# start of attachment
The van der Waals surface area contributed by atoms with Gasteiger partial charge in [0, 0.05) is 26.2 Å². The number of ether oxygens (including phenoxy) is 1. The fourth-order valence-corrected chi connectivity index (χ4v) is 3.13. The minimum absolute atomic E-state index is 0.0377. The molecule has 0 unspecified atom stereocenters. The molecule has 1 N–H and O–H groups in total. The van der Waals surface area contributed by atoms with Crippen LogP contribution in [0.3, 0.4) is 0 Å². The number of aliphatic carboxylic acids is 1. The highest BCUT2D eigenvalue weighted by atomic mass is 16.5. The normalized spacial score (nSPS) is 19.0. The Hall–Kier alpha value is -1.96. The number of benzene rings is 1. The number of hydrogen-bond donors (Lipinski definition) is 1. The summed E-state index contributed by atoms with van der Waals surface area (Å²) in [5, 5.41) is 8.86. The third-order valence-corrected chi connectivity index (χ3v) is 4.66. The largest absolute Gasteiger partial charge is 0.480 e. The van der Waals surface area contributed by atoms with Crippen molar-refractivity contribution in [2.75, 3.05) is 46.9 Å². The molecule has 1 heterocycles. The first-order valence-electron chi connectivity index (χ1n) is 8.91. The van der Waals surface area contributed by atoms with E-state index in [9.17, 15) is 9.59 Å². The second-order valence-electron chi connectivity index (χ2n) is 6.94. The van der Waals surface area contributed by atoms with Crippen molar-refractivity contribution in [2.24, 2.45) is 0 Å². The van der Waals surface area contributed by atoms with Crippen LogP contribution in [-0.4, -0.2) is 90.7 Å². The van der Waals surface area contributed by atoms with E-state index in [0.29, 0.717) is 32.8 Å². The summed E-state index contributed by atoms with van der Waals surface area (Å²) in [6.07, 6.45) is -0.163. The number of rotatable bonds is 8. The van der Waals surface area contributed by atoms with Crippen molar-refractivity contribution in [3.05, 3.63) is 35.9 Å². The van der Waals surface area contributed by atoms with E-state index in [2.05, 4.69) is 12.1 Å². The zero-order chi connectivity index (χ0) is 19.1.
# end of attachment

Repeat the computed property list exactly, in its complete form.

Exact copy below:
The van der Waals surface area contributed by atoms with Gasteiger partial charge in [0, 0.05) is 26.2 Å². The number of ether oxygens (including phenoxy) is 1. The fourth-order valence-corrected chi connectivity index (χ4v) is 3.13. The minimum absolute atomic E-state index is 0.0377. The molecule has 0 unspecified atom stereocenters. The molecule has 1 N–H and O–H groups in total. The van der Waals surface area contributed by atoms with Crippen LogP contribution in [0.3, 0.4) is 0 Å². The number of aliphatic carboxylic acids is 1. The highest BCUT2D eigenvalue weighted by atomic mass is 16.5. The normalized spacial score (nSPS) is 19.0. The Hall–Kier alpha value is -1.96. The number of benzene rings is 1. The number of hydrogen-bond donors (Lipinski definition) is 1. The summed E-state index contributed by atoms with van der Waals surface area (Å²) in [5, 5.41) is 8.86. The third-order valence-corrected chi connectivity index (χ3v) is 4.66. The largest absolute Gasteiger partial charge is 0.480 e. The van der Waals surface area contributed by atoms with Crippen molar-refractivity contribution in [2.75, 3.05) is 46.9 Å². The molecule has 1 heterocycles. The first-order valence-electron chi connectivity index (χ1n) is 8.91. The van der Waals surface area contributed by atoms with E-state index in [9.17, 15) is 9.59 Å². The second-order valence-electron chi connectivity index (χ2n) is 6.94. The van der Waals surface area contributed by atoms with Crippen molar-refractivity contribution in [2.24, 2.45) is 0 Å². The van der Waals surface area contributed by atoms with Crippen LogP contribution in [-0.4, -0.2) is 90.7 Å². The van der Waals surface area contributed by atoms with E-state index in [0.29, 0.717) is 32.8 Å². The summed E-state index contributed by atoms with van der Waals surface area (Å²) in [6.07, 6.45) is -0.163. The number of rotatable bonds is 8. The van der Waals surface area contributed by atoms with Crippen molar-refractivity contribution in [3.05, 3.63) is 35.9 Å². The van der Waals surface area contributed by atoms with E-state index in [2.05, 4.69) is 12.1 Å². The zero-order chi connectivity index (χ0) is 19.1.